After lawmakers, in the 1960s, limited cabaret performances to three musicians at a time, vibraphonist Warren Chiasson said, “[s]ome of the most creative minds in jazz [had] been unable to work.” In 1988, Justice David B. Saxe of the New York state Supreme Court struck down that provision under the First Amendment.
Lawmakers more recently tacked on additional requirements, such as security cameras and guards at large venues.
It is no surprise that the regulations keep piling up, but it is noteworthy that New Yorkers have accomplished a rarer art of statesmanship—namely, reconsidering the laws already in effect.
The repeal of the cabaret license restriction was overdue. Only a fraction of New York City’s food and beverage venues had one. “We have horror stories from small business owners of how the law has been used against them,” City Council Speaker Melissa Mark-Viverito said.
While the administration of Mayor Rudy Giuliani aggressively enforced the law in the 1990s, the administration of current Mayor Bill de Blasio has not. Even with lax enforcement of the law, however, The New York Times reported that it “chilled relations between venue owners and the authorities, and drove dancing into unsafe warehouses.”
The owners of establishments, meanwhile, discovered that enforcement could be highly arbitrary and unpredictable.
For example, the owners of one venue did not get a cabaret license, but they were not cited, even after hosting a major event with de Blasio in attendance. Still, one of the owners told The New York Times that “the lack of a license ‘was always a threat hanging over our heads’ … naming venues that had been targeted. ‘Are we next?’ was the big question.”
Lawyer and Brooklyn bar owner Andrew Muchmore, for one, had received a citation after police saw people “swaying” at a rock show.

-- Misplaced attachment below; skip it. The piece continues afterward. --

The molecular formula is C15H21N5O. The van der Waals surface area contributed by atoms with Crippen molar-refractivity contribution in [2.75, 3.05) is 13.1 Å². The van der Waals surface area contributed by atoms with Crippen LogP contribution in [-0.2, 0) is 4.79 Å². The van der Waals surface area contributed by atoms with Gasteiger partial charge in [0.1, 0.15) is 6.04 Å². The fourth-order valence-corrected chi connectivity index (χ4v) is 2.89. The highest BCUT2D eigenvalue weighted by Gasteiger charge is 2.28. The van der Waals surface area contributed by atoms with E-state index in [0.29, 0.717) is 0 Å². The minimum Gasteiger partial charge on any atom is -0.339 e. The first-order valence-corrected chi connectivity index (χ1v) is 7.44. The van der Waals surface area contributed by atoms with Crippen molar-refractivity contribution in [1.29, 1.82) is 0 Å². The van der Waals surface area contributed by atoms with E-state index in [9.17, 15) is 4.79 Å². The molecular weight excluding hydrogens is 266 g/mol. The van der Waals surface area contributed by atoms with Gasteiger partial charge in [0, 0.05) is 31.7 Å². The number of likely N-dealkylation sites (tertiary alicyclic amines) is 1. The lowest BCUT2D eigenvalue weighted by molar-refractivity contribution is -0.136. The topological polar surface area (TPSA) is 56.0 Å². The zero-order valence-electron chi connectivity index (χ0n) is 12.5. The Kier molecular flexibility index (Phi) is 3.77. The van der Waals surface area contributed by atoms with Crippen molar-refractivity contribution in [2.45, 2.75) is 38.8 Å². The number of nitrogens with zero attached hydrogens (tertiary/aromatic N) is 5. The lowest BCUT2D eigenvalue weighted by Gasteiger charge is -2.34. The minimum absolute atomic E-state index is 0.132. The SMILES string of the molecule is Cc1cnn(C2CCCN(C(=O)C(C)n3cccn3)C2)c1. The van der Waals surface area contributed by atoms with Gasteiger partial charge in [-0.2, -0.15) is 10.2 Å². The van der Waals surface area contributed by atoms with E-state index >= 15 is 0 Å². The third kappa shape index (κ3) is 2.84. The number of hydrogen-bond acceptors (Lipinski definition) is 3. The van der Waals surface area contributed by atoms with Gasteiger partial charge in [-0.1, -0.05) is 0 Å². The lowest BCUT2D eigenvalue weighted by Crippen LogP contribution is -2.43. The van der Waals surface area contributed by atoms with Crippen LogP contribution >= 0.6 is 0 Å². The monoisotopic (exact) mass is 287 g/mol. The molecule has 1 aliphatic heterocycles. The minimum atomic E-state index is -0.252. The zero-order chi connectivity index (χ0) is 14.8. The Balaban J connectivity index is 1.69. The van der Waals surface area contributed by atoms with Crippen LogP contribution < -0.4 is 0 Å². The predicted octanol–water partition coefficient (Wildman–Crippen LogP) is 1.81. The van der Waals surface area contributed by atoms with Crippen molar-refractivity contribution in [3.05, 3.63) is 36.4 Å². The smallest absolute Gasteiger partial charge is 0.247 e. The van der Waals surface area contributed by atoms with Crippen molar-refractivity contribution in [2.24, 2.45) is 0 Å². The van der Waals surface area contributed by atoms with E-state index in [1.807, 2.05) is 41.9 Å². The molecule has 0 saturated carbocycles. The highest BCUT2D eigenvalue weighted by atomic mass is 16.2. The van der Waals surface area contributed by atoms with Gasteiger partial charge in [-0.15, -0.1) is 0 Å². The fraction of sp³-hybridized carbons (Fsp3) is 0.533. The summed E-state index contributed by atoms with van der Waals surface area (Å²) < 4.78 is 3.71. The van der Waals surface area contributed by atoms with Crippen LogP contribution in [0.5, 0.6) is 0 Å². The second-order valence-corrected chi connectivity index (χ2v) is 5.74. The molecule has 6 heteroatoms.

Moreover, the New York City Department of Consumer Affairs’ cabaret license checklist suggests that obtaining the cabaret license could be a prohibitively complex, costly ordeal.
It required approval from the Fire Department, the Community Board, the Department of Buildings, the Environmental Control Board, and various other lawyers and regulators.
The application process also involved completing several forms, obtaining various certificates, filing multiple declarations, and, of course, paying a fee.
It was an open secret that some businesses skipped seeking the cabaret license, gambling on lax enforcement and having patrons who would not dance.
Now, those businesses can stop worrying. And their customers can dance if they want to.
But Gallivan’s point still holds true: Lawmakers have “a lot more work to do” to reduce outmoded “impediments to small businesses.” Of course, the issue is not confined to New York.
In Massachusetts, for example, state Treasurer Deborah Goldberg has also urged reconsideration of old alcohol laws. “We want to try to anticipate the market, and ask, ‘What does a 21st-century alcohol law look like?’” she said.
Hopefully, this is a sign that other states are ready to begin rolling back stale, outdated laws, making room for more business-friendly policy solutions to these kinds of issues.
Other states, including Michigan, Ohio, and Texas, have also reviewed their codes. In Congress, the House and Senate have reintroduced bills to begin a much-needed review of all federal laws and regulations that carry criminal penalties.
So kudos to the New York City Council. By repealing the cabaret law, New Yorkers again proved that reviewing antiquated red tape can be a bipartisan undertaking—one that helps preserve a healthy balance between protecting public safety and helping businesses and their communities prosper.